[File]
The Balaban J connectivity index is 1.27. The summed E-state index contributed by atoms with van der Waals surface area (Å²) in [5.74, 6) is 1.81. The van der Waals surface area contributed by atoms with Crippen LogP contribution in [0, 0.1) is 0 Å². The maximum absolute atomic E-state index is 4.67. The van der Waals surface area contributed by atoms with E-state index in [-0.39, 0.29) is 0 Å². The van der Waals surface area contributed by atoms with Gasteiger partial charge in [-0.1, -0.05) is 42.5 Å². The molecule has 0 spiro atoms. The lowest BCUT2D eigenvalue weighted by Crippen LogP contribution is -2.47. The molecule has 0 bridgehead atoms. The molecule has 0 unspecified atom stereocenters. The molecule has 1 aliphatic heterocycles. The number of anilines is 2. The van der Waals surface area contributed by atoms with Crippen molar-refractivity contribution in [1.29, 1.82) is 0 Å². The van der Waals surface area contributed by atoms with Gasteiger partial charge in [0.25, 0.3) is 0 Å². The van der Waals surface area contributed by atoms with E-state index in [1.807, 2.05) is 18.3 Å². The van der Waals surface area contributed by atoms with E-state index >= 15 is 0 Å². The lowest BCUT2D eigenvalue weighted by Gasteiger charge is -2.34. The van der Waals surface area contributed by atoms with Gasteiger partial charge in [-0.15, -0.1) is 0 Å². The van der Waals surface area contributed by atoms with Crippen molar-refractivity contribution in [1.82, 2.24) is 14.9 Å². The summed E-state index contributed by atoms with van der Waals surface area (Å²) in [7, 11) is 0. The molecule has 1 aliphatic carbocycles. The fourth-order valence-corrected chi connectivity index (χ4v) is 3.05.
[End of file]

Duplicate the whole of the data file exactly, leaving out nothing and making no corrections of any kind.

The Balaban J connectivity index is 1.27. The summed E-state index contributed by atoms with van der Waals surface area (Å²) in [5.74, 6) is 1.81. The van der Waals surface area contributed by atoms with Crippen LogP contribution in [0, 0.1) is 0 Å². The maximum absolute atomic E-state index is 4.67. The van der Waals surface area contributed by atoms with E-state index in [-0.39, 0.29) is 0 Å². The van der Waals surface area contributed by atoms with Gasteiger partial charge in [-0.1, -0.05) is 42.5 Å². The molecule has 0 spiro atoms. The lowest BCUT2D eigenvalue weighted by Crippen LogP contribution is -2.47. The molecule has 0 bridgehead atoms. The molecule has 0 unspecified atom stereocenters. The molecule has 1 aliphatic heterocycles. The number of anilines is 2. The van der Waals surface area contributed by atoms with Crippen molar-refractivity contribution in [1.29, 1.82) is 0 Å². The van der Waals surface area contributed by atoms with Gasteiger partial charge in [0.25, 0.3) is 0 Å². The van der Waals surface area contributed by atoms with E-state index in [1.807, 2.05) is 18.3 Å². The van der Waals surface area contributed by atoms with E-state index >= 15 is 0 Å². The lowest BCUT2D eigenvalue weighted by Gasteiger charge is -2.34. The van der Waals surface area contributed by atoms with Gasteiger partial charge in [-0.15, -0.1) is 0 Å². The van der Waals surface area contributed by atoms with Crippen molar-refractivity contribution in [1.82, 2.24) is 14.9 Å². The summed E-state index contributed by atoms with van der Waals surface area (Å²) in [7, 11) is 0. The molecule has 1 aliphatic carbocycles. The fourth-order valence-corrected chi connectivity index (χ4v) is 3.05.